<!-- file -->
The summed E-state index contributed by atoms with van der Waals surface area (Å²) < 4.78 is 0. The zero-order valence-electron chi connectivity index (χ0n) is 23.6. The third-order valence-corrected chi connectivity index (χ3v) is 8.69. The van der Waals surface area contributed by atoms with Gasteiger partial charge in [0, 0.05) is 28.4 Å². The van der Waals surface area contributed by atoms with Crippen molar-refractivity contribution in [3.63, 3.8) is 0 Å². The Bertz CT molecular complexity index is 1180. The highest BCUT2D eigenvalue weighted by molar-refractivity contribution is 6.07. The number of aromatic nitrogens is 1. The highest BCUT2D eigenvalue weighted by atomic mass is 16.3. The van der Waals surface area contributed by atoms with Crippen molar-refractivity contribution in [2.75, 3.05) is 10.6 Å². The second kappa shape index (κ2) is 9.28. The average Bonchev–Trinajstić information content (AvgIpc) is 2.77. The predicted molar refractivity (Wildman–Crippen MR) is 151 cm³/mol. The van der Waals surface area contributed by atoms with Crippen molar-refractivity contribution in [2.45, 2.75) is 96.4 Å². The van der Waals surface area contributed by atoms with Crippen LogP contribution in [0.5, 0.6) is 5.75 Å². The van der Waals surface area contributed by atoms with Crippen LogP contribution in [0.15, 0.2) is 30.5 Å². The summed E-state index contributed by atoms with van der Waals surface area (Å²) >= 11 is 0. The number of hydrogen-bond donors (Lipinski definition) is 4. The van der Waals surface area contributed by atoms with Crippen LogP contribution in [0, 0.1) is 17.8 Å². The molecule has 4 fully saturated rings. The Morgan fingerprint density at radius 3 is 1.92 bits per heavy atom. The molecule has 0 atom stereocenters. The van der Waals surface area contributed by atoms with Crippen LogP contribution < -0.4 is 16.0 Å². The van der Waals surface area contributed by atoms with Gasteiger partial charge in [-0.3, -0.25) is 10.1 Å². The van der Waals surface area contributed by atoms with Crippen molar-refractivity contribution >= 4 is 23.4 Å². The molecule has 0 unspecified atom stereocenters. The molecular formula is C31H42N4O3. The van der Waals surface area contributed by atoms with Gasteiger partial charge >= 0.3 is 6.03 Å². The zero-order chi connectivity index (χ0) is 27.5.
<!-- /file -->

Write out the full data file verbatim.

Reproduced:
The summed E-state index contributed by atoms with van der Waals surface area (Å²) < 4.78 is 0. The zero-order valence-electron chi connectivity index (χ0n) is 23.6. The third-order valence-corrected chi connectivity index (χ3v) is 8.69. The van der Waals surface area contributed by atoms with Gasteiger partial charge in [0, 0.05) is 28.4 Å². The van der Waals surface area contributed by atoms with Crippen molar-refractivity contribution in [3.63, 3.8) is 0 Å². The Bertz CT molecular complexity index is 1180. The highest BCUT2D eigenvalue weighted by molar-refractivity contribution is 6.07. The number of aromatic nitrogens is 1. The highest BCUT2D eigenvalue weighted by atomic mass is 16.3. The van der Waals surface area contributed by atoms with Crippen molar-refractivity contribution in [2.75, 3.05) is 10.6 Å². The second kappa shape index (κ2) is 9.28. The average Bonchev–Trinajstić information content (AvgIpc) is 2.77. The predicted molar refractivity (Wildman–Crippen MR) is 151 cm³/mol. The van der Waals surface area contributed by atoms with Crippen molar-refractivity contribution in [2.45, 2.75) is 96.4 Å². The van der Waals surface area contributed by atoms with Crippen LogP contribution in [0.5, 0.6) is 5.75 Å². The van der Waals surface area contributed by atoms with Crippen LogP contribution in [0.15, 0.2) is 30.5 Å². The summed E-state index contributed by atoms with van der Waals surface area (Å²) >= 11 is 0. The number of hydrogen-bond donors (Lipinski definition) is 4. The van der Waals surface area contributed by atoms with Crippen LogP contribution in [0, 0.1) is 17.8 Å². The molecule has 4 fully saturated rings. The Morgan fingerprint density at radius 3 is 1.92 bits per heavy atom. The molecule has 0 atom stereocenters. The van der Waals surface area contributed by atoms with Crippen LogP contribution < -0.4 is 16.0 Å². The van der Waals surface area contributed by atoms with Gasteiger partial charge in [-0.3, -0.25) is 10.1 Å². The van der Waals surface area contributed by atoms with Crippen molar-refractivity contribution >= 4 is 23.4 Å². The molecule has 0 unspecified atom stereocenters. The molecular formula is C31H42N4O3. The van der Waals surface area contributed by atoms with Gasteiger partial charge >= 0.3 is 6.03 Å². The zero-order chi connectivity index (χ0) is 27.5.